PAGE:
We would end up at the empty lot, and Beth would sit next to the hole and presto, just like magic, whatever item we’d been searching for would emerge clutched in her fist.

“She’s stealing that shit. Trying to convince us she’s special,” Lea said after the second time.

“I don’t think so. She’s never excited when she finds something. Or proud of herself. If anything, she looks ashamed. Like she’s just done something dirty.”

dust2“Uh. Yeah. She stole our stuff.”

We hid random things in secret places: in shoe boxes in the backs of our closets, stuffed down garbage disposals, thrown into the woods on our way to school, eyes closed. We didn’t tell each other where they were, but when we told Beth about what we had lost, she would lead us to the lot, put her hand in the hole, and pull out each and every trinket.

I’m not sure if she knew that we were using her. If she understood that was the only reason we let her hang around. Because she could find lost things and bring them home again like our own personal magic trick.

We liked to think that we were doing her a favor. That without us, she’d languish in social hell. No friends. No one to talk to. We adopted her because it amused us. We curled her hair to see if we could, put coral lipstick and liquid eyeliner on her as if she were a doll, and then gave her the crumbs of our affection. Still, she smiled at us and took us down to the lot when we had something that needed finding.

“Don’t ask Beth to come. She gives me the creeps when we have boys with us. The way she sits there and stares. Like she’s never seen a pair of tits before,” Lea said.

“Maybe don’t pull your tits out then,” I said, and she flipped me the bird.

Lea and I were in love with the feel of warm hands against the small of our backs and the musty scent of Acqua Di Gio, and the boys who had lied to us could give us both. We were going to meet them down at the lot.

I can’t remember the boys’ names — they were generic, Chris or Mark or James. What I do remember is a swoop of strawberry blonde hair, freckles, green eyes. Hands in my hair and on my waist. Laughter. Someone brought a radio and Pearl Jam was singing in the background about last kisses. Everything moving in slow motion, like a dream. Beth somewhere in the background, humming along.

When the other boy, Lea’s boy, started screaming, I thought I had fallen asleep, slipped into the half shadow world of nightmare. Beth stood beside him, her arms cradling something I couldn’t see, and the boy screamed again.

“What the fuck? What the fuck?” He scrambled backwards.

“I’m sorry,” Beth said and extended her arms outward, offered him whatever she held.

“Please. I thought I could do it. I could feel him. Down there in the dark,” Beth said, and the boy recoiled.

“Get her the fuck away from me,” he said, but no one moved.

“Beth,” Lea said and reached out for her, but she turned away, clutched the thing in her arms to her chest.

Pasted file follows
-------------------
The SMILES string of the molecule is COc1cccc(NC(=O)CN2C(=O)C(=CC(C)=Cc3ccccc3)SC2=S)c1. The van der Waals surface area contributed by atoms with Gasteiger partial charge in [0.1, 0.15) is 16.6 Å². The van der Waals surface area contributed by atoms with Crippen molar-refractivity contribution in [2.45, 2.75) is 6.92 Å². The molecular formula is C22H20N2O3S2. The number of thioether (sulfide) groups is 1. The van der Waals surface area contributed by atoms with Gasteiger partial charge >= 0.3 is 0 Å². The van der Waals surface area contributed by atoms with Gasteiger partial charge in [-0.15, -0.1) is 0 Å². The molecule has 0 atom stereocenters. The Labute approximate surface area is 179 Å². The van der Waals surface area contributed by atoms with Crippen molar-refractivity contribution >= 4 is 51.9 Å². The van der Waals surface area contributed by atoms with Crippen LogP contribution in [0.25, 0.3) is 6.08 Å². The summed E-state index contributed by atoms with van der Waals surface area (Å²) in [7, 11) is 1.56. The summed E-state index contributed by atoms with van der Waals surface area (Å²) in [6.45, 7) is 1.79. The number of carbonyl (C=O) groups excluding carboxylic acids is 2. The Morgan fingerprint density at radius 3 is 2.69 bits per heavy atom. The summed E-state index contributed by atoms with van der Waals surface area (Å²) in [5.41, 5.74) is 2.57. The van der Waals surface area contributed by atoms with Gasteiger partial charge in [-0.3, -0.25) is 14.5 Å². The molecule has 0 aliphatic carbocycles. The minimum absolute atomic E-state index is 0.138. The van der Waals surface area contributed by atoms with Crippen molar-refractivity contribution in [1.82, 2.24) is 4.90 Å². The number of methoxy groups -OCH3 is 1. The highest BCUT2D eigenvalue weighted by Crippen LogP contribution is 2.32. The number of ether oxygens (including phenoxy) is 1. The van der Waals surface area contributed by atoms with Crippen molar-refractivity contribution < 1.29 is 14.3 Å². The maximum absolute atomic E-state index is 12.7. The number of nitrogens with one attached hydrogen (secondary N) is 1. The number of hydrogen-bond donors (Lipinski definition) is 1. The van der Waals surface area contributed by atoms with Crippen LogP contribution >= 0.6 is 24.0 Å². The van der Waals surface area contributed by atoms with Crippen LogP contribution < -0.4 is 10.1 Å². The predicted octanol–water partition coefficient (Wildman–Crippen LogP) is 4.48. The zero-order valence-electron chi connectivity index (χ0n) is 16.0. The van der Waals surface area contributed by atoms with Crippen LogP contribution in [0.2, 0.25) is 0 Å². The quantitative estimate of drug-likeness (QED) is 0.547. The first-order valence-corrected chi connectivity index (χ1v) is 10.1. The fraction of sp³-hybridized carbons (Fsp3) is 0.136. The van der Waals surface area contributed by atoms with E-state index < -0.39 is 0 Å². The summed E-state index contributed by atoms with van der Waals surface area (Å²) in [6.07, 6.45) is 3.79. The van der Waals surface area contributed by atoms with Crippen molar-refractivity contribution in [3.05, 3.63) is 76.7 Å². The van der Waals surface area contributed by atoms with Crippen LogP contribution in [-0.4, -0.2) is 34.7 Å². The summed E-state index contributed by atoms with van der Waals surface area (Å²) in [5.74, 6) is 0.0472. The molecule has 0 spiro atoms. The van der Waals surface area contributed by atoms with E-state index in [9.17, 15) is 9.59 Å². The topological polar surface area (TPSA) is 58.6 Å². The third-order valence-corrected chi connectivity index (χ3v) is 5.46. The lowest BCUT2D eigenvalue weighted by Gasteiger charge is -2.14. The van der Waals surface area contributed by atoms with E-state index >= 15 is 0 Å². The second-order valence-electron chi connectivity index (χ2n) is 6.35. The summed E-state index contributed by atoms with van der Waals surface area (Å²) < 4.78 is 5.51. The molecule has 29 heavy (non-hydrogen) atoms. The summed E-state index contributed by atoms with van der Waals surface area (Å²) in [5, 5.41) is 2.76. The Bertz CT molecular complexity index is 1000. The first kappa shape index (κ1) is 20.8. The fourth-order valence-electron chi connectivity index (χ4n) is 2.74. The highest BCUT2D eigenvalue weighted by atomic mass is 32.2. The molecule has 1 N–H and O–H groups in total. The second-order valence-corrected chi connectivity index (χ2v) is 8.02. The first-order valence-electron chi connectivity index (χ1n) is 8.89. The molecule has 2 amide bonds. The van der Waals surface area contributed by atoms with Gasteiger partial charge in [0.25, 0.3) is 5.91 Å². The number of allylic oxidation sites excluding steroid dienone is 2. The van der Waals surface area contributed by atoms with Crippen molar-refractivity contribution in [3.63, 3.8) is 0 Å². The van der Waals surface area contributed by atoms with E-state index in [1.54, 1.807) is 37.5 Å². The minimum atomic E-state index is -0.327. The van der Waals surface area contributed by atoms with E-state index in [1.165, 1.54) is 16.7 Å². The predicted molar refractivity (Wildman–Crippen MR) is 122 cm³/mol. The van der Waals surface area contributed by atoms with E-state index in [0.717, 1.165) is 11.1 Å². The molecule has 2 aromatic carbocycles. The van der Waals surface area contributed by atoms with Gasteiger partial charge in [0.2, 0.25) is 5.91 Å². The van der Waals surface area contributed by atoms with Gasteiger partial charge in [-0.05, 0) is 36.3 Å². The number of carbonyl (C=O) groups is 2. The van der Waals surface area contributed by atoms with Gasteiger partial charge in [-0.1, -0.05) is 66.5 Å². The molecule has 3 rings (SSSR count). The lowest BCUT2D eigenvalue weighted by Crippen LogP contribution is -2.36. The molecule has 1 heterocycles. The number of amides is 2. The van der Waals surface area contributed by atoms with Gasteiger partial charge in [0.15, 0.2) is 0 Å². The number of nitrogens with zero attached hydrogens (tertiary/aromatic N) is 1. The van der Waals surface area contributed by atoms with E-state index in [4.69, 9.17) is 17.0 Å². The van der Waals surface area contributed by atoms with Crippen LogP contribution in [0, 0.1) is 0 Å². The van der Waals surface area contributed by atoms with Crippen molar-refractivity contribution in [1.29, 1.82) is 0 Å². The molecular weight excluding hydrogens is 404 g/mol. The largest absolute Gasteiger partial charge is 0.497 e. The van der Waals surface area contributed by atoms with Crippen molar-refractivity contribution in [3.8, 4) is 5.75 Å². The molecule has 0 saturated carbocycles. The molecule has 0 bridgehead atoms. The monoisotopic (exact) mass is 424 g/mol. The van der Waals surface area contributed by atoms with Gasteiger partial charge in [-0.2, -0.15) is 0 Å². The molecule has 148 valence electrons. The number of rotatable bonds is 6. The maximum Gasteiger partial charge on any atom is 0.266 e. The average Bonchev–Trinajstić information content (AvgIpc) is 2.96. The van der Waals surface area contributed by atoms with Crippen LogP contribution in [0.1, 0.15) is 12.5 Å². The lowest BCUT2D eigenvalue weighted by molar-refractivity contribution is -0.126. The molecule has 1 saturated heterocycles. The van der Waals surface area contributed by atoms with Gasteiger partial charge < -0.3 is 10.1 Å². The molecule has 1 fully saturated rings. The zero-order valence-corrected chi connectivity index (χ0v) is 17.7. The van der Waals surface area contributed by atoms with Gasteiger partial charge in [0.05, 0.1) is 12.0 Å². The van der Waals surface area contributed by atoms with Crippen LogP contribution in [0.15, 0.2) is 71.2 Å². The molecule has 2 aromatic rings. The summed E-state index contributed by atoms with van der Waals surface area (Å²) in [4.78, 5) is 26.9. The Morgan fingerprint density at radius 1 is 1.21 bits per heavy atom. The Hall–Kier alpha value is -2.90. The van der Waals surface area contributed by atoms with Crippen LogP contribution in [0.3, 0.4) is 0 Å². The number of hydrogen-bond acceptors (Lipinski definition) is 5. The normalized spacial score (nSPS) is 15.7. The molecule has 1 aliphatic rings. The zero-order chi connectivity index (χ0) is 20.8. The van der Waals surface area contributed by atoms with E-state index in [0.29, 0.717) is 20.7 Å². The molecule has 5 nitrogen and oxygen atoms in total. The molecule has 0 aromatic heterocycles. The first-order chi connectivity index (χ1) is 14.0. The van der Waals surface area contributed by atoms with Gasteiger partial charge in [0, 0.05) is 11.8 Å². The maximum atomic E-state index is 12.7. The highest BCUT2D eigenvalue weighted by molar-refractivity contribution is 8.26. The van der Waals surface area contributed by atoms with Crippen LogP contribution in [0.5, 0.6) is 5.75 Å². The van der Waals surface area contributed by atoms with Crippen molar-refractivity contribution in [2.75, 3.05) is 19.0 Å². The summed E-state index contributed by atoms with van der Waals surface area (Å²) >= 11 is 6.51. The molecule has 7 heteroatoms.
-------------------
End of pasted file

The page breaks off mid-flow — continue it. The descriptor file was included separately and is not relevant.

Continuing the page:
“I’m sorry. I thought I could bring him back for you. You miss him so much. I can feel it,” she said, and I saw what she carried. The rotting body of a small, white dog rested in her arms. Eyes glassed over like two dark marbles.

If the boys ran, I don’t remember. There was only Beth, sobbing, her fingers tangled in the dog’s white fur. It took two hours to get her to let go of it, to convince her to bury it under a pile of dead leaves, and get her on her feet.

We took her home; walked under moonlight that turned Beth’s hair silver, the streaks of mud on her fingers into ink. I don’t ever remember her as beautiful, but that night, her beauty was a terrible thing.

“What did you do?” I said when we got to her porch. Her eyes were translucent. It was like looking through glass into something with no bottom.

“Father made me a door,” she said.

“What do you mean?”

“She’s there. Behind the door. But I can’t open it completely. Not yet,” Beth said and disappeared into the gloom of the house.

That night I dreamed of Beth. She crawled out from between my legs, her fingernails digging against my thighs.

I saw Beth’s father on my eighteenth birthday. There was a party. Champagne in plastic cups. Dancing with Lea while Shirley Manson screamed something I couldn’t quite make out. Beth smiling and shaking her head when my mother offered her some champagne.

We never talked about the night with the dog. That year, when something went missing, Lea and I let it go. Didn’t wonder about where it had gone or tear apart our rooms searching. The lot and the things we did there faded into the myths of our childhood.

I was going to New Orleans for school that fall. Lea was headed to Atlanta to chase a bass player in a shitty rock band. “He’s really good, Willa. They’re going to make it. You’ll see.”

Beth was going to stay home. Take care of her father.

“He’s sick,” she said, but she never told us with what. Only that she had to help him. The idea of her in that house, alone with her father — a man I’d never seen — nauseated me.

“You need to be out. On your own. You know, live,” I told her. The way she smiled at me — lips chewed open and bleeding — made my skin itch.

In three weeks, I’d be far away from all of it: from Beth, from the lot, from all the lost things she had found. From the nightmares that were coming more and more frequently. From the new fear curling hard and sharp in my belly.

Lea went home early. Her rock and roll boy had told her that he might drop by later. She wanted to be sure she shaved her legs in case he did.

dust3One by one, the partygoers stumbled out into the night, followed the moon back to their beds, until there was only Beth and me.

“Walk me home?” she asked.